This article addresses how The New York Times, through an investigative series on drug use and catastrophic breakdowns in U.S. horse racing, influenced policy initiatives across a 6-month period. Beginning with the March 25, 2012, exposé “Mangled Horses, Maimed Jockeys,” the article analyzes how the newspaper helped define policy conversations at both the state and national levels. The article also addresses how the Interstate Horseracing Improvement Act of 2011, a fledgling piece of legislation, became what Kingdon described as a “solution in search of a problem” and thus a political lever in policy deliberations. Long recognized for its capacity to influence the content of other news outlets, the article concludes, The New York Times can also play an important role in legislative arenas, informing lawmakers of salient issues, as well as opportunities for substantive and symbolic policy actions.
’s treatment of Pete Rose. At the heart of this research is an examination of how local press coverage, represented mainly by The Cincinnati Post and The Cincinnati Enquirer , differed from out-of-market coverage, represented by The New York Times . This focus demonstrates the degree to which hometown
Amanda Kastrinos, Rachel Damiani, and Debbie Treise
from the sources ProQuest identified as the U.S. national news core: The New York Times , Los Angeles Times , Wall Street Journal , and Washington Post . An initial 254 articles were examined, and news stories were included in the final sample if they were longer than 500 words and maintained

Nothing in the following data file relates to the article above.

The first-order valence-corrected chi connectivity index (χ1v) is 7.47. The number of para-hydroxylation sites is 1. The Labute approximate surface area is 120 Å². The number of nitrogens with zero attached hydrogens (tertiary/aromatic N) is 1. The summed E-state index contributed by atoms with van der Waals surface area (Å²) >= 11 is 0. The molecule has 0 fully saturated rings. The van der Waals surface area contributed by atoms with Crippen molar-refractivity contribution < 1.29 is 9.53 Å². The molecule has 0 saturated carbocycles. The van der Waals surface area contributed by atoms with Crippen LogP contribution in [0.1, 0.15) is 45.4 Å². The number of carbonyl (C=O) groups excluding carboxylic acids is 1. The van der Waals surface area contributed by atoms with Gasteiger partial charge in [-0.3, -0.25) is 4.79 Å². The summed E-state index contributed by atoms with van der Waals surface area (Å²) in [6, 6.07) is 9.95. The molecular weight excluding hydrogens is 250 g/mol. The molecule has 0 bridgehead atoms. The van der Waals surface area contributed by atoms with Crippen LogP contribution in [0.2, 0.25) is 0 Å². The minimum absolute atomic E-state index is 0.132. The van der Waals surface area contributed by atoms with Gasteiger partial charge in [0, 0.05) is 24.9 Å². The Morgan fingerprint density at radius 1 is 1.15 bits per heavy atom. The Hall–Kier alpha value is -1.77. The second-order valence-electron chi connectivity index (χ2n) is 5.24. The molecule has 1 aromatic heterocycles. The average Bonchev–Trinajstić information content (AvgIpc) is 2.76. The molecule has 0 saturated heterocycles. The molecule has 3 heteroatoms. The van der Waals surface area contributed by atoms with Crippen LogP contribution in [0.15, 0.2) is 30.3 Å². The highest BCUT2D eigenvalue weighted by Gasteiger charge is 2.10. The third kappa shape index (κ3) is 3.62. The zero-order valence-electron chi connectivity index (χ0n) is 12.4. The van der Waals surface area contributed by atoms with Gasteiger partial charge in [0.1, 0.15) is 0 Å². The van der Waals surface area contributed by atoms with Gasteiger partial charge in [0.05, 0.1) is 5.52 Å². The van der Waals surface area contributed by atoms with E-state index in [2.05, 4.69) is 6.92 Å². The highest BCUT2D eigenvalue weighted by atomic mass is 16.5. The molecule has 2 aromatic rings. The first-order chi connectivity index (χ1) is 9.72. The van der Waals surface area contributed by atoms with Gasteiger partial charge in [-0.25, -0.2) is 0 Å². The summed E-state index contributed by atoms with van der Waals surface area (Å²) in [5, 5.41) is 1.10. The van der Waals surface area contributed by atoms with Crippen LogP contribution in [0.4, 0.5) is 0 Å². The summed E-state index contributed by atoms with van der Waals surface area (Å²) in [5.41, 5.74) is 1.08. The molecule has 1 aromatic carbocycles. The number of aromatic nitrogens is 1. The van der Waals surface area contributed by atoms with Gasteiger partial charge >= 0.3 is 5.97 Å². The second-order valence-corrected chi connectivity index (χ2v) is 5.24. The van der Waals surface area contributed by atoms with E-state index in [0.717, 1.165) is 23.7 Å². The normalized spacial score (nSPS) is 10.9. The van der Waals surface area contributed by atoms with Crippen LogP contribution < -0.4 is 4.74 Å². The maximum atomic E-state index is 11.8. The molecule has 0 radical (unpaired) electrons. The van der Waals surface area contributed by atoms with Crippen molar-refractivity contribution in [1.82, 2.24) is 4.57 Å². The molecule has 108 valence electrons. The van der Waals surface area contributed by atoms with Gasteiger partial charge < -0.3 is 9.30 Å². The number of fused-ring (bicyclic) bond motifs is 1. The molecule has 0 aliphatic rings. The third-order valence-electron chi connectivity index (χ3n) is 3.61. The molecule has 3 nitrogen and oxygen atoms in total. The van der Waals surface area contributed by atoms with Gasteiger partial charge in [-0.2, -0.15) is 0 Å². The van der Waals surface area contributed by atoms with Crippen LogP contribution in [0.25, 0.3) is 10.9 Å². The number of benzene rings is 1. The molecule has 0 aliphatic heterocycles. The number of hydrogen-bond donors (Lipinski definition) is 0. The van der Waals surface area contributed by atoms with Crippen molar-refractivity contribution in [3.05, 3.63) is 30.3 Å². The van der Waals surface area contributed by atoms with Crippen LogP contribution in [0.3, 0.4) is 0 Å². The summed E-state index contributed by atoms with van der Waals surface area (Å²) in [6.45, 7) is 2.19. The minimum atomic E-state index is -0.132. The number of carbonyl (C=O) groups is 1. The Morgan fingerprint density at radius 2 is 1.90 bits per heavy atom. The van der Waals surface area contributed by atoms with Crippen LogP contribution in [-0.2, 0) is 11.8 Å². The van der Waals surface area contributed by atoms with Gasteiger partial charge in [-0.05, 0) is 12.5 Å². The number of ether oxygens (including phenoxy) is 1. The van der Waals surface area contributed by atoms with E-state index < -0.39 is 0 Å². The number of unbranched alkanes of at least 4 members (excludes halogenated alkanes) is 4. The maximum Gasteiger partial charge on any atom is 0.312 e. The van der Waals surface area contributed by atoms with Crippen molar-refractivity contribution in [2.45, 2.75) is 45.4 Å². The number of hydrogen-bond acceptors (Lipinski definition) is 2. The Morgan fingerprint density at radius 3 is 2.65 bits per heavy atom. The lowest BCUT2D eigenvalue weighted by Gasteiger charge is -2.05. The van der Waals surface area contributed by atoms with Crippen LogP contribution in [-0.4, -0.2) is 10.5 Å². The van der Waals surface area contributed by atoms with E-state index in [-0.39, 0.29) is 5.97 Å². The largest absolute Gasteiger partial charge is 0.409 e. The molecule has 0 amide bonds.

John Vincent and Jane Crossman
This study compared the narratives of 3 broadsheet newspapers of selected female and male tennis players competing in the Wimbledon Championships. From Canada, The Globe and Mail; from Great Britain, The Times; and from the United States, The New York Times were examined. Dominant narratives were identified from 161 articles taken from 44 newspaper editions during the 16-day period coinciding with the Wimbledon Championships fortnight. Drawing on Connell’s (1987, 1993, 2005) theory of gender power relations, textual analysis was used to examine the gendered narratives and, where it was applicable, how the gendered narratives intersected with race, age, and nationality. The results revealed that although the gendered narratives were at times complex and contradictory, they were generally consistent with dominant cultural patriarchal ideology and served to reiterate and legitimize the gender order.
John Vincent and Jane Crossman
This study compared how The Globe and Mail and The New York Times covered the Canadian and U.S. women’s and men’s ice hockey teams competing in the 2010 Winter Olympic Games. A content-analysis methodology compared the amount and prominence of coverage devoted to the women’s and men’s teams. Each newspaper provided more coverage of the men’s teams and to its own national teams, particularly in prominent locations. Textual analysis was used to analyze how the gendered themes intersected with national identity in the narratives. Theoretical insight was drawn from Connell’s theory of gender–power relations, Anderson’s concept of the imagined community, and Hobsbawm’s theory of invented traditions. Four themes emerged: the future of hockey at the Winter Olympic Games, postgame celebrations, gendered discourses, and the importance of the gold-medal games. A discussion of each theme is presented.
Juan Meng and Po-Lin Pan